The consequences of gas appliances are also not evenly distributed. Children with smaller lungs are at greater risk of developing complications from NO2, and that includes older adults and those with pre-existing health conditions. Another risk factor is if a person is already exposed to other sources of pollution in addition to the stove. They may live near a highway, an industrial estate, or even an area with concentrated gas appliances that all blow out, causing them to breathe dirty air both inside and out.

Myth 5: As long as you use ventilation, the risks don’t matter

The American Gas Association website emphasizes that with ventilation as one working hood, the gas stove is not a problem for indoor air quality. The editors of the Wall Street Journal echoed this: “Studies flogged by the leftist climate do not consider the effects of ventilation. One even sealed a test kitchen with plastic sheeting to demonstrate that gas stoves increase pollution.”

Ventilating the kitchen is the only solution we have to reduce exposure to pollutants when the stove or oven is on. But in practice, some hoods do not exhaust the air outside, but recirculate it inside, or people are in a small space where pollution builds up faster. Some of the problems are behavioral – like people not even using the hood they have, by neglecting to turn it on. Part of the problem is that not all hoods can filter NO2 levels. As a journalist explained Michael Thomas, range hoods don’t always perform well in the real world. Studies, such as at Lawrence Berkeley National Laboratory (LBNL) found that compliant fume hoods still capture about half of NO in California2 pollution.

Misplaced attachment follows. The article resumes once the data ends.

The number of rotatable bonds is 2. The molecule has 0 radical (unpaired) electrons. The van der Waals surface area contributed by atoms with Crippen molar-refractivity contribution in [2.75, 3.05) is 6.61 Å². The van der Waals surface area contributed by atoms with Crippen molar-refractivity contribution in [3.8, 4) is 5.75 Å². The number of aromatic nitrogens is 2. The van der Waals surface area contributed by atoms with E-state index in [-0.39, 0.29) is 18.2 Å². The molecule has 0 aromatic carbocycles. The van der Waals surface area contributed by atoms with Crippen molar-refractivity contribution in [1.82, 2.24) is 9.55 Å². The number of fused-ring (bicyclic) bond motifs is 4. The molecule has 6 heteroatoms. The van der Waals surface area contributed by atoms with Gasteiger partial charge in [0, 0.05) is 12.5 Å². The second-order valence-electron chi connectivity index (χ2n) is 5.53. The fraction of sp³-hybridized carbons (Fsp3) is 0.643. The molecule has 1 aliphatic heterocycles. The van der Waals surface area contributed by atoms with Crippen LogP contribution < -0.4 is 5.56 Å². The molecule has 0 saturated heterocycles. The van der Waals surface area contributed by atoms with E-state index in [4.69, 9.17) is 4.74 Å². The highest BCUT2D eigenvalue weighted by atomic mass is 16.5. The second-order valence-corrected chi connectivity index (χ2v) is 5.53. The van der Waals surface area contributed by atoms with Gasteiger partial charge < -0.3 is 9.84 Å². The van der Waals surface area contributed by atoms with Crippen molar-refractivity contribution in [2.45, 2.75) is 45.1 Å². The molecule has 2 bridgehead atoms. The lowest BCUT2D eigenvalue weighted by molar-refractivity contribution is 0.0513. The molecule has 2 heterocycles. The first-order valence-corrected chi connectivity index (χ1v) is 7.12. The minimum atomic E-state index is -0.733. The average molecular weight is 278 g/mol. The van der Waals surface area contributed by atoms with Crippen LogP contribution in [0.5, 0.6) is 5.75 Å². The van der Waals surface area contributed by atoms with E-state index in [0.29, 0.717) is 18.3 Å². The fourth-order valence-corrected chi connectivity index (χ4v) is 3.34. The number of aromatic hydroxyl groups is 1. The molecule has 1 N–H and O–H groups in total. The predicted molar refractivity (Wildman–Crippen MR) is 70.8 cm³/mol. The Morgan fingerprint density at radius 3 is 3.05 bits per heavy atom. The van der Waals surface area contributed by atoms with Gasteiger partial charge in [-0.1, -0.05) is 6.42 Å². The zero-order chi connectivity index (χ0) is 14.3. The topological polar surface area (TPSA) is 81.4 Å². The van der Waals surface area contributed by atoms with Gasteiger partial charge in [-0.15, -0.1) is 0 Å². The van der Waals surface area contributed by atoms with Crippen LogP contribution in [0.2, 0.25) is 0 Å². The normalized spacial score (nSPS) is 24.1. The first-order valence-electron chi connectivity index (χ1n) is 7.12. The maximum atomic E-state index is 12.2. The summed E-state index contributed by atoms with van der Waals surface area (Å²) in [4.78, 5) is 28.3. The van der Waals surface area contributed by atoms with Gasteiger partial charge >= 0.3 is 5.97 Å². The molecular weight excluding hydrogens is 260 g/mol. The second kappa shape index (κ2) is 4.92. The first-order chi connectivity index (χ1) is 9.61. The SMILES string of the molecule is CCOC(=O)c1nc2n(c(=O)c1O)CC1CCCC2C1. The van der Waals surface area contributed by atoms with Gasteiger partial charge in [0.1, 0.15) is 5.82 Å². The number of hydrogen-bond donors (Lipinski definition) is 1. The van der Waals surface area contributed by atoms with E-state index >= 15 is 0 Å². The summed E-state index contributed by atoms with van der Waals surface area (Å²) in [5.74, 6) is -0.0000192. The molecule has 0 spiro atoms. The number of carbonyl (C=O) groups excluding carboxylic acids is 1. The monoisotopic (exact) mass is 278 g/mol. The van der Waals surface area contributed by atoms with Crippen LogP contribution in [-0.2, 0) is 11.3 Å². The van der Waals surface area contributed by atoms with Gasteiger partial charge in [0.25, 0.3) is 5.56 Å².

More recent research from LBNL found that a gas stove can also leak methane, a greenhouse gas, even when the appliance is turned off. In the home, methane levels are probably so low that the researchers do not consider these leaks a threat to health. But methane is also a bigger problem, not only because of the climate risks, but also because it contributes to ground-level ozone that is harmful to human health.


More articles


Please enter your comment!
Please enter your name here

Latest article